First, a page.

by: Chip Carter
She had no hands.
They were gone the wrist area up.
In my 41 years of teaching, I have attended so many meetings about the progress and well-being of individual students. Mostly, these meetings are fairly run of the mill.
At times, however, the specifics can be distressing. Family strife, substance abuse, emotional or mental health problems, parental abuse or neglect, anger and outright defiance- any, or any combination, could make me leave a meeting sad and simply hoping for the best from a bad situation. They can take a toll, but almost always they fade from memory.
But this meeting, before the births of my current students, has never left me.
It was simple really. It was a mother simply checking on her boy. Was he learning? Was he giving effort? Was he doing the right things? Was he taking advantage of the promise and opportunity of education that had not existed in their homeland?
And, yes, this mother with no hands, from Sierra Leone, was comforted that her boy was doing all those things that good students do. Her resulting smile and gratitude were not simple pleasantries.
This family had survived civil war. They had survived terror. They had survived the mother, like tens of thousands, having her hands chopped off by rebels.
I can never know all they had survived, but they had survived and come to America.
It is too easy to take for granted the opportunities we have. Those from other places or times might consider them blessings more than opportunities.
I will always remember a 17 year freshman, a “Lost Boy” from Sudan, who also escaped civil war and death. He wept as we read aloud from George Orwell’s Animal Farm. He coaxed me to the hallway where he requested the opportunity to speak to the class.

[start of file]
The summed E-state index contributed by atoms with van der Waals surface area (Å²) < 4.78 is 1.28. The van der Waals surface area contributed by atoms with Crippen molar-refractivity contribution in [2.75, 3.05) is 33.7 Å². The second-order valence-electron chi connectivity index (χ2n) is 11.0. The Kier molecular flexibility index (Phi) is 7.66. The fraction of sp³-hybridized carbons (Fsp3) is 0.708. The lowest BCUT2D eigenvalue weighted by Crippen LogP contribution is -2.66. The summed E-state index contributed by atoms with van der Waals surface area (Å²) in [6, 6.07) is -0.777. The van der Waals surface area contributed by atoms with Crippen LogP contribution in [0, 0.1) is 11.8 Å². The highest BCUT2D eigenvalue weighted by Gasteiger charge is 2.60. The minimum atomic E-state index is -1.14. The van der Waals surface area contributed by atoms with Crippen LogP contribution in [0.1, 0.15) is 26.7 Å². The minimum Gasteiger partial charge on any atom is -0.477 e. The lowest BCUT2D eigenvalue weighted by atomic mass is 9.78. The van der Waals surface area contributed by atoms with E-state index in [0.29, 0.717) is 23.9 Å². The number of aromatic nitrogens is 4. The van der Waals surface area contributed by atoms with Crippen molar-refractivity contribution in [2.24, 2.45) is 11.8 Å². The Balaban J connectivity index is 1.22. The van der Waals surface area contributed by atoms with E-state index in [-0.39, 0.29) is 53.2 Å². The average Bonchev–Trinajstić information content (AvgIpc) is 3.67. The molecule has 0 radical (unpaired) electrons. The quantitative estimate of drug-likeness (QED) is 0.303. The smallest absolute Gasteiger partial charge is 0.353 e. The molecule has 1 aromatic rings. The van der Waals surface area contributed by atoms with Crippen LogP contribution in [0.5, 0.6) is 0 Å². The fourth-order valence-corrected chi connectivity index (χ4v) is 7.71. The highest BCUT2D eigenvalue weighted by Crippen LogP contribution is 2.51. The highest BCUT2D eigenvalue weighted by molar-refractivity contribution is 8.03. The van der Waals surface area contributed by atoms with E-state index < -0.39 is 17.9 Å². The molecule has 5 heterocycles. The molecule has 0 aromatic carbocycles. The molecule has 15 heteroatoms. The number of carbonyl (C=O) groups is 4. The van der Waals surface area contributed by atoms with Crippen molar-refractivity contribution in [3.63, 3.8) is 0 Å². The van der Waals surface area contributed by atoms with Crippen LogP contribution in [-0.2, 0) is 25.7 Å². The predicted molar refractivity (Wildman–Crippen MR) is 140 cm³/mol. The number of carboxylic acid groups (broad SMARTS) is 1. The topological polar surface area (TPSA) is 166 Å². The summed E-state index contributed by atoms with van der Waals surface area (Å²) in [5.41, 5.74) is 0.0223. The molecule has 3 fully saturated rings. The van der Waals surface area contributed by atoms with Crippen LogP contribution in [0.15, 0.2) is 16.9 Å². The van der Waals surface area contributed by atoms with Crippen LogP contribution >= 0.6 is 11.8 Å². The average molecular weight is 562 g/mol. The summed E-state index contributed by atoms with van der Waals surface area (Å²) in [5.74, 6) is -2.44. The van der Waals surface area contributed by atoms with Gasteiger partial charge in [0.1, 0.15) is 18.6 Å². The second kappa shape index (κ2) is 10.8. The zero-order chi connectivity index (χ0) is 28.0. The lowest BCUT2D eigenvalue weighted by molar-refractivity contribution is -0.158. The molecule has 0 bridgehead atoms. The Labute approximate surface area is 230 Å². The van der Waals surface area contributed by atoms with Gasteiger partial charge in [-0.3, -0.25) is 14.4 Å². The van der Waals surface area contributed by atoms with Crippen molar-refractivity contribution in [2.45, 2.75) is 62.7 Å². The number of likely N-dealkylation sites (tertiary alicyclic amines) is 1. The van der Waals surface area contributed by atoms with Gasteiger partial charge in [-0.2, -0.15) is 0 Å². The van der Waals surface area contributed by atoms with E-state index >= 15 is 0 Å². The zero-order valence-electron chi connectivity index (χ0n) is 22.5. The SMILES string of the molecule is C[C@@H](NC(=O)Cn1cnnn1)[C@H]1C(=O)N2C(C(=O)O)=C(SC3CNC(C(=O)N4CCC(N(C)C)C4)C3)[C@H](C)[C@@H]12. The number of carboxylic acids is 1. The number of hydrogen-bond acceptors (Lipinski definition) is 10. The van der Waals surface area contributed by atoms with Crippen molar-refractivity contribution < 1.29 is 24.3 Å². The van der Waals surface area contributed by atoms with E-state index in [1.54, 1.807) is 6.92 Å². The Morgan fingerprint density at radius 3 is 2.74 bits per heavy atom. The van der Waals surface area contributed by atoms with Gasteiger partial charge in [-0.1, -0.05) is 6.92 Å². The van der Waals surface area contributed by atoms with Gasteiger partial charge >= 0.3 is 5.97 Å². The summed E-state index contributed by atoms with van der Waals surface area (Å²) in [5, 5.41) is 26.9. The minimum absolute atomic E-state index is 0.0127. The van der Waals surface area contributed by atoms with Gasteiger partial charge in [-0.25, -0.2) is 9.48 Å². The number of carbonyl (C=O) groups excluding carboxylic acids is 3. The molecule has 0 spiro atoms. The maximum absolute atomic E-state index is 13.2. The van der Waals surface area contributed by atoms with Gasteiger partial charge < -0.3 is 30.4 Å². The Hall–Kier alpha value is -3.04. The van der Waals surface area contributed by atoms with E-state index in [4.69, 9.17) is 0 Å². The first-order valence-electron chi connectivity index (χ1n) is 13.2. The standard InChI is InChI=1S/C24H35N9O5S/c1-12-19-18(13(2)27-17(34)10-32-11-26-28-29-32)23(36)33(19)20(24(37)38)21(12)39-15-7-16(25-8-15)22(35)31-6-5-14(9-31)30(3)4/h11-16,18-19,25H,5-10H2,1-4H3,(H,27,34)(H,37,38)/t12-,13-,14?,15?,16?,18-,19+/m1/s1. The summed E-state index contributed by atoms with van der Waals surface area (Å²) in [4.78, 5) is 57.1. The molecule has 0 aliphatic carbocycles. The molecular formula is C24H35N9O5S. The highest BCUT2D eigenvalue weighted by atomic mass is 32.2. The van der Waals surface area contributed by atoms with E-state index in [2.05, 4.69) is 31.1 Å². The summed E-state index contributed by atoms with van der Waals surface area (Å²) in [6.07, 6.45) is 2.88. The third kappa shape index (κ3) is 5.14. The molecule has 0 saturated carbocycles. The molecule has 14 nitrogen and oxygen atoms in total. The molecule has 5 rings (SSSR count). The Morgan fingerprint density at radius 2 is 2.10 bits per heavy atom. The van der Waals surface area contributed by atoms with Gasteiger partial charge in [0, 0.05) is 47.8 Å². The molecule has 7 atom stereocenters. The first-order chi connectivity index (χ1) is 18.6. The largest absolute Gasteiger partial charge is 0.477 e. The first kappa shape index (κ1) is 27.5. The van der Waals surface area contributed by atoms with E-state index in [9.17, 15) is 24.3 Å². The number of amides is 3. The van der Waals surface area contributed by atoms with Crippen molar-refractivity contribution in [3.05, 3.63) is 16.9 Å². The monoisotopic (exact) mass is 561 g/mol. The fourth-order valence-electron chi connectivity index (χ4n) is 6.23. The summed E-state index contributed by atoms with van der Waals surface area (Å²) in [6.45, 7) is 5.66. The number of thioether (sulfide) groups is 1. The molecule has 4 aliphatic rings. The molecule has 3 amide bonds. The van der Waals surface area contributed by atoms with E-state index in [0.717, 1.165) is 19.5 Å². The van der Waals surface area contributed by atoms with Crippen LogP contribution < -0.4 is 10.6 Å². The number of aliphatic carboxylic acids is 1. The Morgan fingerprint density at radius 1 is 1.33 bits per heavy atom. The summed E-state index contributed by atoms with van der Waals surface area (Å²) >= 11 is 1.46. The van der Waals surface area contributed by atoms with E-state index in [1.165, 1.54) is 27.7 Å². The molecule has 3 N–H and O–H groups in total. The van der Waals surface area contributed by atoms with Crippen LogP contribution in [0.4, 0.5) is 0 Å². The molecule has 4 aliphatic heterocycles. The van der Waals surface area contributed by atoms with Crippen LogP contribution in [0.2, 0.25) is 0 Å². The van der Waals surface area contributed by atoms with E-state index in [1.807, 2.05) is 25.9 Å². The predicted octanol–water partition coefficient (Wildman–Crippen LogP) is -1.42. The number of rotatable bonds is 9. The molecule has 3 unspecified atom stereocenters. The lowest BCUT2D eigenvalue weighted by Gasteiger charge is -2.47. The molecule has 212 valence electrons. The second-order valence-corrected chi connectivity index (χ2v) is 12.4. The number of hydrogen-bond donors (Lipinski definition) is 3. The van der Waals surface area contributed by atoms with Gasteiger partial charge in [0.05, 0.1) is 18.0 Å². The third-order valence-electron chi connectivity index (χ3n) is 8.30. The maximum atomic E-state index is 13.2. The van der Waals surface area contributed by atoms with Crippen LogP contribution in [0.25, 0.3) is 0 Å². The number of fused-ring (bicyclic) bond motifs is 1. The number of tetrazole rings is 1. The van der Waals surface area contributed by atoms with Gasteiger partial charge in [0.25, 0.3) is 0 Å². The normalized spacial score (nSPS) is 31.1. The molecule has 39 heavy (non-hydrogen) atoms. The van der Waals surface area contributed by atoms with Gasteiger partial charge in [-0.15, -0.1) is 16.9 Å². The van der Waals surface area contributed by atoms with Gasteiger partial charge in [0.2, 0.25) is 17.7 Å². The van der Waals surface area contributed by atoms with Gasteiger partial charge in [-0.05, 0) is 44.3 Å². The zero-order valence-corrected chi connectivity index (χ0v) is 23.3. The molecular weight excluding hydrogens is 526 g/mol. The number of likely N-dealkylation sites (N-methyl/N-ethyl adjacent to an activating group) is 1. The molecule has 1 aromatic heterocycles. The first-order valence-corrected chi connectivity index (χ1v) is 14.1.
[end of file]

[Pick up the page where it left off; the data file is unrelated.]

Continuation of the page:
He told his classmates that the story was not fiction, that he had experienced similar intimidation and daily fear. He had witnessed the slaughter that often goes with power struggles. He and his younger brother had escaped and hidden in the jungle to avoid having to prove their allegiance by killing others with a machine gun or machete. He asked his classmates to treasure their security and freedom.
Earlier this year, The Eagles’ Eyrie told the story of Godwin junior Sobia Abed who escaped possible abduction or death from the Taliban in Afghanistan. Her offense, in their eyes, was simply that she, a girl, was attending school.
I grew up among adults who were then considered “blue collar”- welders, pipefitters, simple laborers. They were children of the Great Depression when one of four Americans had been unemployed. Only the truly privileged escaped what we would now call trauma. These millions of Americans of all races later shared a common measuring stick of success- “ I was able to send my kids to college.”
As I come closer to the end of my teaching career, I worry. I worry about what we value, and what teachers see daily.
I worry that we too often have to fight students to give them for free what others often risk lives for. I worry about the drastic deterioration of attention span and simple work ethic as the smart phone has become another bodily extension.
I worry whether our students, especially our high achievers, are truly here to learn, or to get a grade by any means necessary. I worry that we are no longer reading the great books, but shortcutting by just reading about them. I worry that, in the most connected time in the history of the world, so many of our students feel isolated and lost. I worry that at the same time grades and AP enrollments are rising, student skills continue to deteriorate.
And, I worry that colleges continue to reward what we in high schools know is bad practice- that “loading up” the high school transcript leads to less actual learning and more problems with student mental and emotional health.
It will take communities- parents, teachers, students, school administrators, and colleges and universities- together to address these issues and more. It should not take chopped off hands, hiding in the jungle, or a Great Depression, but it will take collective courage and sacrifice to once again take advantage of our blessings. I worry.